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      Italian banks: no acceleration in deposit repricing but funding pressure set to intensify
      WEDNESDAY, 13/03/2024 - Scope Ratings GmbH
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      Italian banks: no acceleration in deposit repricing but funding pressure set to intensify

      Deposit rates are rising slowly, reflecting low competition and a favourable deposit mix, but we expect more pressure in coming quarters, owing to TLTRO III redemptions and competition from retail government bond placements.

      By Alessandro Boratti, Senior Analyst, Financial Institutions

      Italian banks’ deposit beta of 15.5% stands well below the euro area average, continuing the trend observed in 2023. Deposit attrition remains very low, however, and repricing is minimal. The average deposit rate was 1.0% in January, 4bp higher than in Q4 2023.

      The slow repricing reflects two factors. First, subdued competition for customer funds due to the abundant liquidity still in the system and low funding pressure amid stagnant credit demand. This is particularly true for the largest commercial banks, which are mainly funded by cheap, sticky deposits. Second, in contrast to the euro area average, most Italian customer deposits are demand deposits, which are not typically remunerated. In countries such as France and the Netherlands, most customer funds are term deposits, which offer better yields.

      Figure 1: Italian banks – Deposit rates by type


      Source: Macrobond, Bank of Italy, Scope Ratings

      Figure 2: Current accounts as % of total deposits


      Source: Macrobond, ECB, Scope Ratings
      Note: Total deposits comprise overnight deposits, deposits redeemable at notice, deposits with agreed maturities from households, firms, and other non-financial institutions.

      Current developments are positive for Italian banks, which had expected faster repricing based on historical data. We see a different dynamic: funding pressures are set to intensify as Italian lenders repay the remaining EUR 140bn of TLTRO III, due by the end of the year. TLTRO outstandings are larger than the excess liquidity deposited at the ECB for several, mainly small, Italian banks, which means they will have to fund repayments via wholesale issuance, securitisation, or by reducing their balance sheets. In this context, we expect competition for customer deposits to intensify.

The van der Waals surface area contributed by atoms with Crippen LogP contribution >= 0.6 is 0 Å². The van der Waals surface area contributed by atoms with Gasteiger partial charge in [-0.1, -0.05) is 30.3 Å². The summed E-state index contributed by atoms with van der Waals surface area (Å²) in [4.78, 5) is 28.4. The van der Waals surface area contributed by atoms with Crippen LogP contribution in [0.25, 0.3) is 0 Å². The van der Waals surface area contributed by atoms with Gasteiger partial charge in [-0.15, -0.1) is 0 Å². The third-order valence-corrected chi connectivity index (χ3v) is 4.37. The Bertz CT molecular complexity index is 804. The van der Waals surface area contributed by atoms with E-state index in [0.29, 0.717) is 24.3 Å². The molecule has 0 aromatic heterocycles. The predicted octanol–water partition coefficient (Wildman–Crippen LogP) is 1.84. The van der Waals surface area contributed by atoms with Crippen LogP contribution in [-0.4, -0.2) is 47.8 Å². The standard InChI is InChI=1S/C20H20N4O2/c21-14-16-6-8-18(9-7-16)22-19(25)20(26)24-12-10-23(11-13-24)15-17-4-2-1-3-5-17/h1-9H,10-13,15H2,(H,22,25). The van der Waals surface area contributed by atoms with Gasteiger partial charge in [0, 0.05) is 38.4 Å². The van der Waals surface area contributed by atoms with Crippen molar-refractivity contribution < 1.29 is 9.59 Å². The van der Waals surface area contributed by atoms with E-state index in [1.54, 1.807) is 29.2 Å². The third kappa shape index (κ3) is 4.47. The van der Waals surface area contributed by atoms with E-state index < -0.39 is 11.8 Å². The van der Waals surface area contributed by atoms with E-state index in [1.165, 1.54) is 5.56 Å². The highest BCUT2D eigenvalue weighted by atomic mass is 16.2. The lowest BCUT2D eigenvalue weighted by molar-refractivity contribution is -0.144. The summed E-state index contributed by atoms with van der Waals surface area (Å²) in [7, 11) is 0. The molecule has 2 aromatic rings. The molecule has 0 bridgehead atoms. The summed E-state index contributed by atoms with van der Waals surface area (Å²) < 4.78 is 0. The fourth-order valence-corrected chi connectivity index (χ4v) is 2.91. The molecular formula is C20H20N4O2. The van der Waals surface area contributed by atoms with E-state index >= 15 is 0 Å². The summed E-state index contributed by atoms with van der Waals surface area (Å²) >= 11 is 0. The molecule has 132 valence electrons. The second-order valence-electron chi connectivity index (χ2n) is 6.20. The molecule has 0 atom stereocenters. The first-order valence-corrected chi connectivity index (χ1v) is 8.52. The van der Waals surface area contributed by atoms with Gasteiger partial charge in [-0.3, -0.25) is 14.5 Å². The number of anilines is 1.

Banks continue to face competition from the Italian government, which over the past 12 months has issued over EUR 60bn of bonds aimed at retail investors. Retail BTPs (BTP Italia/Valore) are an established savings product in Italy and yield-savvy customers continue to shift their money to take advantage of better returns. As the ECB accelerates its quantitative tightening and gradually winds down its balance sheet, the Italian government is likely to increasingly target domestic households with retail placements.

      The latest retail offering of six-year BTP Valore earlier in March raised over EUR 18bn from over 650,000 individual contracts, a record number in both cases. Retail BTP placements are negatively correlated with bank deposits: each large retail placement of government bonds coincided with a significant decline in retail deposits in 2023.

      Figure 3: Italian retail deposits and retail BTP placements
      EUR bn


      Source: MEF, Bank of Italy, Scope Ratings

      In January 2024, total system-level deposits (deposits from households, non-financial companies, general government and non-bank financial institutions) declined by approximately EUR 28bn and were 5% below the peak reached in July 2022 although they have been broadly stable over the past six months. We do not believe a gradual and controlled decline in deposits poses a systemic threat to the sector.

      We remain constructive about Italian banks’ ability to maintain solid funding and liquidity positions in coming quarters. The sector’s financial fundamentals remain resilient, with double-digit ROE, clean balance sheets and capital ratios well above regulatory requirements. As of Q3 2023, the average liquidity coverage ratio stood at 170%, according to an EBA sample.

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